Title: Unions and robots: Technological change and unions political power
Abstract: We explore the effects of technological innovation on unions levels of de facto political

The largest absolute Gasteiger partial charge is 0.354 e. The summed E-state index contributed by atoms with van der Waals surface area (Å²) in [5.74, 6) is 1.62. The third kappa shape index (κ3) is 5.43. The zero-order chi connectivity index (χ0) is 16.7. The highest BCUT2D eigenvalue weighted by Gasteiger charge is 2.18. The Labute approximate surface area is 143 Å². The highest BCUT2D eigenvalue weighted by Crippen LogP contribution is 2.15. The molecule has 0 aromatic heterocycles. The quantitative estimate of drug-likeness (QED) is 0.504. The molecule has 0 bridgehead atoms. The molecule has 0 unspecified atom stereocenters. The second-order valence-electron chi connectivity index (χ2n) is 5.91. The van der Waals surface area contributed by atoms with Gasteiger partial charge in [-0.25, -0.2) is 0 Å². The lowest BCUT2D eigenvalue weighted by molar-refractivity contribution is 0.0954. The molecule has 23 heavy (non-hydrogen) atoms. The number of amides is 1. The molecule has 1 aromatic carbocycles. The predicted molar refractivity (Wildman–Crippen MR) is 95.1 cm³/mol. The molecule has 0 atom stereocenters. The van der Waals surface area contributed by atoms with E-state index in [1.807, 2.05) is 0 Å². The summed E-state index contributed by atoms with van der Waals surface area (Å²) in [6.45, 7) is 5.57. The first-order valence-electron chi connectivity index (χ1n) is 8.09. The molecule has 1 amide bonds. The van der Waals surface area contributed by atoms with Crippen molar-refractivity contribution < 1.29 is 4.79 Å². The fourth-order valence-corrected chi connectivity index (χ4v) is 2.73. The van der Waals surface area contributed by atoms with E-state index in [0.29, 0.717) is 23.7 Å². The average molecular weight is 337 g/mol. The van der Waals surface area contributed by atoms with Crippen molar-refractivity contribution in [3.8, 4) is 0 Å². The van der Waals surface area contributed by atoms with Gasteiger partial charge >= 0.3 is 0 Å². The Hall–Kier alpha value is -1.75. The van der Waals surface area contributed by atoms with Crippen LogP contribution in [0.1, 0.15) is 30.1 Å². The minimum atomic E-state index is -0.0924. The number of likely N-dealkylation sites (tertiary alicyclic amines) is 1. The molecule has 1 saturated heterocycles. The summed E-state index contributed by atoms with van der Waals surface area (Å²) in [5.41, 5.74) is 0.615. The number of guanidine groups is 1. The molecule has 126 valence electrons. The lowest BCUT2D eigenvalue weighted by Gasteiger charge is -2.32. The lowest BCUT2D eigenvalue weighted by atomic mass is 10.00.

power. Using data for the United States, for the period 1993-2007, we show that the density of unions declines as a result of exposure to automation. Specifically, we find that one percent increase in the exposure to robots is related to 7.6 percentage points reduction in the number of unionized workers and a 1.1 percentage points reduction in the share of unionized workers. We also document lower public policy responsiveness to union's interests in those areas most affected by automation. These findings are consistent with a theoretical model of distributive conflict wherein efficiency-enhancing technological change re-distributes de facto political power from labor to capital.